Development, Inequality, and Discrimination in Europe: A Comparison of Post-Socialist and West European Democracies

Friday, July 18, 2014: 8:45 AM
Room: 419
Oral Presentation
Irina TOMESCU-DUBROW , Institute of Philosophy and Sociology of the Polish Academy of Sciences, Poland
Kazimierz M. SLOMCZYNSKI , The Ohio State University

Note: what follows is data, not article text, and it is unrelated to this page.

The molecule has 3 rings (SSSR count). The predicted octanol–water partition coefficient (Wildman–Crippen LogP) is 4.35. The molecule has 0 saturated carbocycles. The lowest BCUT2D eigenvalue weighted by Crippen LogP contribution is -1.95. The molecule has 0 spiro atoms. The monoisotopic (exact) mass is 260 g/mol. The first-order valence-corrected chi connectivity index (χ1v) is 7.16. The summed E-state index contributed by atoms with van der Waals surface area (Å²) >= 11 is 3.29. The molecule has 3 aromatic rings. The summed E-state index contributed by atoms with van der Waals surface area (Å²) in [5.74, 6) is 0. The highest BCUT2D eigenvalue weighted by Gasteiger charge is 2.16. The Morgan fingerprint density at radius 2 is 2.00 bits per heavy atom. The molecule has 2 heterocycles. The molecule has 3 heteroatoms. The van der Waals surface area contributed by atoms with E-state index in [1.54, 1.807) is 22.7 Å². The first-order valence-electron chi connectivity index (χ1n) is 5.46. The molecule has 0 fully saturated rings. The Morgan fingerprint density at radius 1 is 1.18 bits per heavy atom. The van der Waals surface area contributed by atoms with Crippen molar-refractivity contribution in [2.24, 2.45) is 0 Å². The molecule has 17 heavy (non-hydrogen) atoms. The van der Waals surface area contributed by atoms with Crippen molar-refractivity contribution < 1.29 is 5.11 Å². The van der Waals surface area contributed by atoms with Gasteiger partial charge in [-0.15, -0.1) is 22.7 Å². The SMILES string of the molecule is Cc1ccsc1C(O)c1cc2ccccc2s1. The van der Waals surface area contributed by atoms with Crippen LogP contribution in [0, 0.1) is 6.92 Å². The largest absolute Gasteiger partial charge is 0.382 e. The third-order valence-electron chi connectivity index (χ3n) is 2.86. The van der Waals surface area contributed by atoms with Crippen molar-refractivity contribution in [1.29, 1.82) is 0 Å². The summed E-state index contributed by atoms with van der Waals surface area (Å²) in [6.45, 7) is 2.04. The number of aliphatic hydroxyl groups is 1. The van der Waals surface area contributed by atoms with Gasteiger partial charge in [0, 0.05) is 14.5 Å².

This paper uses the European Social Survey 2002-2012 to examine trends in discrimination, taking into account two different groups: those who feel discriminated against because of their ethnicity, and those who espouse xenophobic attitudes. The country-level relationship between feelings of discrimination and xenophobic attitudes calls for explanations that consider economic development and social inequality. A complimentary research question is: To what extent does social inequality influence feelings of discrimination and intolerant attitudes, beyond economic-development factors, individuals’ socio-demographics and various personal outlooks? Our analysis covers post-socialist and West European countries (N>16) in the period 2002-2012. Multilevel regression analysis on the ESS data provides the statistical means to examine the effects of country-level and individual-level determinants and their interactions on feeling discriminated and on xenophobic attitudes. Economic variables at the country level include national income per capita and Gini index of income inequality. At the individual level, we focus on social stratification – education, occupational status, and income – subjective evaluations of standard of living, as well as a range of attitude measures. Results demonstrate how these variables are related to ethnic discrimination and xenophobic attitudes, controlling for political views and national orientations. We show that in post-socialist countries ethnic discrimination became more salient as society embraced party pluralism and freedom of speech. At the same time, in both post-socialist countries and Western democracies right-wing and nationalistic attitudes are strongly fuelling discrimination. At the end of the paper, we discuss theoretical implications of our findings for analyses of development, inequality, and democracy.